Each room tells a story, I like merging different cultures and interests.
Achance meeting at a drinks party in Cape Town 15 years ago and discovering a shared joy of flea markets, art galleries and antique fairs set the tone for a collaborative friendship between the London-based fashion editor and designer Kim Hersov and interior designer Hubert Zandberg. Together they worked alongside to create the glamorously eclectic Notting Hill townhouse Kim shares with her artist partner Barry Reigate and their extended family – Barry’s daughter, Kim’s two sons from a previous marriage and the 8 year old son they have together.
“Doing up this house has been an act of friendship,” says San Fransisco-born Kim. Six years ago, the two of them had the task of turning a derelict Grade II-Listed building, with all the complications of planning applications and building regulations, into a chic, fully functioning family home. It has been real testament to how well they work together, such an easy flowing process, that the pair joined forces to design the recently opened west London showroom for Talitha, Kim’s popular fashion label she launched with co-founder and embroidery expert Shon Randhawa four years ago.
Hubert, who hails from South Africa, and is godfather to her son, calls Kim his “partner in crime.” If they are both in London on a Saturday, they meet for lunch and a trawl Portobello market. If there’s a new art exhibition, they go together. His stance very much echoes Kim’s: “Yes, the house tells the story of a friendship and people pick up on that energetically,” he says. “It’s important an interior is real, not a design showcase or ego trip. The outcome is successful if it truly represents the person living there.” Not surprisingly, Kim’s house became the blueprint for the Talitha showroom.
Her home, her look and her lifestyle label – beautifully embroidered pieces for the international part-Boho, part-Californian rock chick woman who loves a funky yet timeless wardrobe – are all an ode to the global traveller.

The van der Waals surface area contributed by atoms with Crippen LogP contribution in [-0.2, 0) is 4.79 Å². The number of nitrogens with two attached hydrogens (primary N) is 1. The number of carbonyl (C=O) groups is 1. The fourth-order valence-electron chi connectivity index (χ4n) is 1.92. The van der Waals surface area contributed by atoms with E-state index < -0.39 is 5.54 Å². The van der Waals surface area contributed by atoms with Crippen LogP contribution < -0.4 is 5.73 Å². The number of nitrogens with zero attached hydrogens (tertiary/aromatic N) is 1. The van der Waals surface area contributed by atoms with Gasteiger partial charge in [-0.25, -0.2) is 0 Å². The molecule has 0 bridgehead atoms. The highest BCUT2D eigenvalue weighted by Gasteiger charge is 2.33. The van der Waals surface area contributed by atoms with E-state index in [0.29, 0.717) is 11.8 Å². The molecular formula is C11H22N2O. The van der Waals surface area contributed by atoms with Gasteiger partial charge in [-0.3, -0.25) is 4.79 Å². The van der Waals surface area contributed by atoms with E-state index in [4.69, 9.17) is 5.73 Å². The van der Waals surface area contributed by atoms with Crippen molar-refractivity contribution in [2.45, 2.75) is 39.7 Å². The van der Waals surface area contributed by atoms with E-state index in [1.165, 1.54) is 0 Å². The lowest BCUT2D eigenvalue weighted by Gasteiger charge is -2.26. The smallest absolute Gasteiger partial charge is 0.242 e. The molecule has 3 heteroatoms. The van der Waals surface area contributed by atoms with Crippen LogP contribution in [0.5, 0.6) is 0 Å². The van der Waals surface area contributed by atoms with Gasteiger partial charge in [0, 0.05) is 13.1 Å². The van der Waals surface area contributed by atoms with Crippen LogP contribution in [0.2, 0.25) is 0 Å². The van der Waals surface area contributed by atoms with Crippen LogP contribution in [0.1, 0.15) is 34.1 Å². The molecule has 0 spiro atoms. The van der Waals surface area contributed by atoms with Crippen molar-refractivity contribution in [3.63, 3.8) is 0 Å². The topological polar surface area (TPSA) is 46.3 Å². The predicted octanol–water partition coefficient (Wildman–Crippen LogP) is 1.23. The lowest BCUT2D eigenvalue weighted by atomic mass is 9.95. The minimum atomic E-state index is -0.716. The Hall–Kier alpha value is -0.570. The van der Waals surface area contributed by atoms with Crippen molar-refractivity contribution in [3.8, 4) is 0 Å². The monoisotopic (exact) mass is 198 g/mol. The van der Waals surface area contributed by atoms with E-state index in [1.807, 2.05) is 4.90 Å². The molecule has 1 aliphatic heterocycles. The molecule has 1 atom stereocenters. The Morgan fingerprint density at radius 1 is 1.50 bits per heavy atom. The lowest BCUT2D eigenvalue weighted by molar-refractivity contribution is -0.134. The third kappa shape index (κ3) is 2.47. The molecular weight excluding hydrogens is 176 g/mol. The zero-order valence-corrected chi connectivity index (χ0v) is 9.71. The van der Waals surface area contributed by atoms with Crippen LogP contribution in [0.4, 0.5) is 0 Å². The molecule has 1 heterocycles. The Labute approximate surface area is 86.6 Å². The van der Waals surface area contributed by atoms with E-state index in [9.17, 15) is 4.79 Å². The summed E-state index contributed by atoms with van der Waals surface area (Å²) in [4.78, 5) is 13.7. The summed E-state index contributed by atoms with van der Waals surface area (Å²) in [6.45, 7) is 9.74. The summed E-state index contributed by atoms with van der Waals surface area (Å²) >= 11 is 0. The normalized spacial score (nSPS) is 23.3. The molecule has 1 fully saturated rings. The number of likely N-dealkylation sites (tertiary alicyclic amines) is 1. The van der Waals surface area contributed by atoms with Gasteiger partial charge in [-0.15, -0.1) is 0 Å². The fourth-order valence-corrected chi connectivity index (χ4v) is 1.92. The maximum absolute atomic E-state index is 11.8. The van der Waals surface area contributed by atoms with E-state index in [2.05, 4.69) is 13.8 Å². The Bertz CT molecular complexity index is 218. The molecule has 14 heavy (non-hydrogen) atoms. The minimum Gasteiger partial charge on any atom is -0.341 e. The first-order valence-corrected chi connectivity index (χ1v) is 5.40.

If you see a home as a rich tapestry of different moments and experiences, here you have a fine example of the many aspects and layers that make an interior personal and special. “Each room tells a story,” says Kim. “I like merging different cultures and interests.” This narrative runs through her home and design collection.
Bold understated colour forms the backdrop to pieces that have been picked up in flea markets by Kim and Hubert, knickknacks collected from Kim’s extensive travels throughout India, Africa and beyond, art work by Barry and other artist friends, pieces inherited from Kim’s beloved and stylish grandmother that have been given a makeover or are simply displayed in a contemporary way.
Furniture that came from her marital home and traditional pieces inherited from her grandmother are given a facelift. Hubert has an expertise in cleverly transforming old objects into something new and modern. An antique table in the sitting room is revamped in red lacquer, vintage textiles are used to update cushions, silver candlesticks are clustered in a surprisingly funky way, collections of shells and exotic ornaments are displayed like a cabinet of curiosities, two bamboo side-tables are upcycled to become bases for bathroom sinks and a Japanese screen is split into panels to flank the bed. It’s very much the blissful co-creation of two market-loving magpies.